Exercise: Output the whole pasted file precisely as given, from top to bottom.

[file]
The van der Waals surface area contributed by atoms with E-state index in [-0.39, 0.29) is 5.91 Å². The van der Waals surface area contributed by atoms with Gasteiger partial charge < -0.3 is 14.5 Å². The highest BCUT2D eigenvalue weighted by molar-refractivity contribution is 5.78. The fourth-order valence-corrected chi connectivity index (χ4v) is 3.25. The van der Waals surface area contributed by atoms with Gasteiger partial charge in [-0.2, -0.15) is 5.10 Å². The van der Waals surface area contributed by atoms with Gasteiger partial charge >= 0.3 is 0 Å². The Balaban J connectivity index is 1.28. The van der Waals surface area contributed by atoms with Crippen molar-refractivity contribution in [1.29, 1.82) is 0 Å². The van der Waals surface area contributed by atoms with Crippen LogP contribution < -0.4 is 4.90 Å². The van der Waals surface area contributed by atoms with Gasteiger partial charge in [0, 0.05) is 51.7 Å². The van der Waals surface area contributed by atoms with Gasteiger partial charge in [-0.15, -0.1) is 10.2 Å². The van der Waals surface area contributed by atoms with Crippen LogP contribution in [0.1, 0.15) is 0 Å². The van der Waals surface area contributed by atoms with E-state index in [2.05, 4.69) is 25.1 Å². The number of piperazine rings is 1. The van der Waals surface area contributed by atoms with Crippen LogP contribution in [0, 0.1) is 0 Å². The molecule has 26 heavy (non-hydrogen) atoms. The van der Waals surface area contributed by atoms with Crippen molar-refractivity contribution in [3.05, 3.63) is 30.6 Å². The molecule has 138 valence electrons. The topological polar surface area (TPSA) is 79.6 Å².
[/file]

The van der Waals surface area contributed by atoms with E-state index in [-0.39, 0.29) is 5.91 Å². The van der Waals surface area contributed by atoms with Gasteiger partial charge < -0.3 is 14.5 Å². The highest BCUT2D eigenvalue weighted by molar-refractivity contribution is 5.78. The fourth-order valence-corrected chi connectivity index (χ4v) is 3.25. The van der Waals surface area contributed by atoms with Gasteiger partial charge in [-0.2, -0.15) is 5.10 Å². The van der Waals surface area contributed by atoms with Gasteiger partial charge >= 0.3 is 0 Å². The Balaban J connectivity index is 1.28. The van der Waals surface area contributed by atoms with Crippen molar-refractivity contribution in [1.29, 1.82) is 0 Å². The van der Waals surface area contributed by atoms with Crippen LogP contribution < -0.4 is 4.90 Å². The van der Waals surface area contributed by atoms with Gasteiger partial charge in [0, 0.05) is 51.7 Å². The van der Waals surface area contributed by atoms with Gasteiger partial charge in [-0.15, -0.1) is 10.2 Å². The van der Waals surface area contributed by atoms with Crippen LogP contribution in [0.1, 0.15) is 0 Å². The van der Waals surface area contributed by atoms with E-state index in [2.05, 4.69) is 25.1 Å². The number of piperazine rings is 1. The van der Waals surface area contributed by atoms with Crippen LogP contribution in [0, 0.1) is 0 Å². The molecule has 26 heavy (non-hydrogen) atoms. The van der Waals surface area contributed by atoms with Crippen molar-refractivity contribution in [3.05, 3.63) is 30.6 Å². The molecule has 138 valence electrons. The topological polar surface area (TPSA) is 79.6 Å².